55. Seneca Universalist Church. 606-612 Main, 1867, circa 1998, contributing.
One of the earliest surviving buildings in Seneca and on Main Street is the old Universalist Church, now the Seneca Free Library. The Universalists and other religious congregations intended to establish a landmark for the young community and they accomplished this goal. In effect, this building was the beginning place for organized religious congregations in Seneca. Although religious congregations met in the 1850s, Seneca had no church buildings before construction of the Universalist Church in 1867. On April 30, 1867, residents held a meeting to consider building a church. The Universalists organized, pledged $1,600 and let a contract in May for construction of a building. They purchased a site on the south side of Main Street in an excellent location. Stone masonry was finished October 20, 1867 and the building was occupied for the first time on January 1, 1868, but the church was not fully completed for several more months. The first religious services in the new church building were held July 17, 1869. The building was used by the Methodists, Baptists, and Congregationalists in common until other churches were built. Catholics organized St. Peter and Paul Church in 1869. The Congregationalists built a church in 1870 and the Methodists in 1877.
The Universalist Church was described as thirty-nine by fifty-five feet in size, thirty-two feet from foundation to gable with a belfry thirty feet in height. Costing about $7,500, the church was a "commodious and handsome edifice." The old church has mixed features of both the Gothic Revival and Italianate architectural styles.
In the early twentieth century, the Seneca Free Library was organized in May, 1917. After the Universalists disbanded about 1920, the city of Seneca purchased the old church building after approval in the April, 1928 city election. Finally, the library moved from rooms in City Hall to the old church in July, 1931.14 The library building was rehabilitated and a compatible addition constructed about 1998.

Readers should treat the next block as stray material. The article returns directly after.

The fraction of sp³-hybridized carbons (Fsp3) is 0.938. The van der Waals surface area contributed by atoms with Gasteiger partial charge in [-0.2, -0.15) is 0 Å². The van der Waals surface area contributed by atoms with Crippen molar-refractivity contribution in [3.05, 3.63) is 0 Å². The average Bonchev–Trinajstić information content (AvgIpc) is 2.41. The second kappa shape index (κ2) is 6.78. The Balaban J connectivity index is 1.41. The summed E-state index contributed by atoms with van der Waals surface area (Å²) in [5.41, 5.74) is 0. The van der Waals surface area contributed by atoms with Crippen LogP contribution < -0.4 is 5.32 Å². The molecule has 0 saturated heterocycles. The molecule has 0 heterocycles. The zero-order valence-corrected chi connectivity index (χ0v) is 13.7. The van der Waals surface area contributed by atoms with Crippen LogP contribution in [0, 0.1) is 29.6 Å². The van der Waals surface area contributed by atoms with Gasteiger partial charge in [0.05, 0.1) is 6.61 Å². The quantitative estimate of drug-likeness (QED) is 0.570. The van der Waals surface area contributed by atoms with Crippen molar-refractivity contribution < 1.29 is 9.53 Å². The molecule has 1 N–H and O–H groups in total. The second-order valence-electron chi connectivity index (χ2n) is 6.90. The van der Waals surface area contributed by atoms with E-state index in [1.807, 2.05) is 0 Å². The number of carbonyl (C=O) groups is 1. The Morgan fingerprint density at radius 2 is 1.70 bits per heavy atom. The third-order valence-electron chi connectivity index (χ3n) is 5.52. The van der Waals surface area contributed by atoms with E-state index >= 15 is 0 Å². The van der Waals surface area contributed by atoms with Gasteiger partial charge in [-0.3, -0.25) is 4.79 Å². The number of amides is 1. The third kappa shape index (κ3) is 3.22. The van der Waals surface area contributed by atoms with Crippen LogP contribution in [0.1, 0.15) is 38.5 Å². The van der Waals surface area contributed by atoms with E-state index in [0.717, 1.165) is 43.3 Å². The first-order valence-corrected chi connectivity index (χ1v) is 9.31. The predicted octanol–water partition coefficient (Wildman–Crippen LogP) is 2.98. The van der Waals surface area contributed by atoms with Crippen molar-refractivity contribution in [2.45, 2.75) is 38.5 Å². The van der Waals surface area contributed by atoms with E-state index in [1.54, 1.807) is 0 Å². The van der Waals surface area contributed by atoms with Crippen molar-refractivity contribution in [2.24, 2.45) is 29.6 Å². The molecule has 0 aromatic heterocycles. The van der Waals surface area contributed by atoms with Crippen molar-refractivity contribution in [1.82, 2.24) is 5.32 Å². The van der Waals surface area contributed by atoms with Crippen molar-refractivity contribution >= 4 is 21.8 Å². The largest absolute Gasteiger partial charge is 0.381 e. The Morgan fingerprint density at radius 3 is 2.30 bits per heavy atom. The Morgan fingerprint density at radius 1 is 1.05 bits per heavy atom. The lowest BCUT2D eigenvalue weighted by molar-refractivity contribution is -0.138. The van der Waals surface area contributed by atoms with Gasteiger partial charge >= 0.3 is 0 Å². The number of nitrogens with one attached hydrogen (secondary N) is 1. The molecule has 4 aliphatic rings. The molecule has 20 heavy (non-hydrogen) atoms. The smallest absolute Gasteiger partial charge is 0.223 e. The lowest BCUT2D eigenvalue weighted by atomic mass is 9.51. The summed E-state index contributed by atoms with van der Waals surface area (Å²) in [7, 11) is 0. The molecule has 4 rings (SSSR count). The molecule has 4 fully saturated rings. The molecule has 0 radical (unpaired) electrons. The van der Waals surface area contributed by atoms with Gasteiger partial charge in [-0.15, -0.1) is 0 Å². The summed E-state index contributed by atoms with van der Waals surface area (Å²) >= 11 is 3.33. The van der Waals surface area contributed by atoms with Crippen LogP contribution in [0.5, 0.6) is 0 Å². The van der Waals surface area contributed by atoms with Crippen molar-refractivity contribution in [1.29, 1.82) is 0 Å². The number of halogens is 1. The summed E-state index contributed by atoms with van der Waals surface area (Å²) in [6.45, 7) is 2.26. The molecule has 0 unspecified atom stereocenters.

1 "Project Report: Seneca Main Street Historic Survey," 6
2 Ralph Tennal, History of Nemaha County, Kansas (Lawrence, KS: Standard Publishing Company, 1916), 75. Nativity data from 1875.
3 Dale Nimz and Cathy Ambler, "Project Report: Seneca Main Street Historic Survey," Prepared for the City of Seneca and the Kansas Historic Preservation Office (August 30, 2004), 3-4.
4 William G. Cutler, History of the State of Kansas, "Nemaha County, Part 3," (Chicago, IL: A. T. Andreas, 1883), at www.kancoll.org/books/cutler/nemaha/nemaha-co-p3.html.
5 Tennal, History of Nemaha County, 79.
6 Local historian Ralph Tennal believed that the source of the name "Seneca" may have been from the Seneca Indians or the Roman statesman. See History of Nemaha County, 79. However, Finley Lappin emigrated to Kansas from north central Ohio, where "Seneca" was the name of an adjacent county. See Michael Philbrick, "Seneca: 125 Years Ago," (Seneca, KS: G&R Printing, September 1995).
7 Cutler, "Seneca, Part I," History of the State of Kansas, 5.
8 "Anniversary Edition," Seneca Courier-Tribune (15 December 1938), 201.
9 Michael Philbrick, "Seneca: 125 Years Ago," (Seneca, KS: G&R Printing, September 1995), 4, 6, 7.
10 Cutler, "Seneca, Part I," History of Kansas, 3 of 5; John Lethem, Historical and Descriptive Review of Kansas Volume 1. The Northern Section. (Topeka, KS: John Lethem, 1890), 139.
11 Souvenir of the St. Joseph and Grand Island Railroad
Illustrated W. P. King, compiler. (St. Joseph, MO: Lon Hardman Press,
12 Atlas of Platbook of Nemaha County (Des Moines,
IA: G. W. Anderson Publishing, 1922), 44.
13 William H. Wilson, The City Beautiful Movement
(Baltimore, OH: The Johns Hopkins University Press, 1989), 302; Tennal,
History of Nemaha County, 88.
14 "Anniversary Edition," Seneca Courier-Tribune December 15, 1938, 166, 183.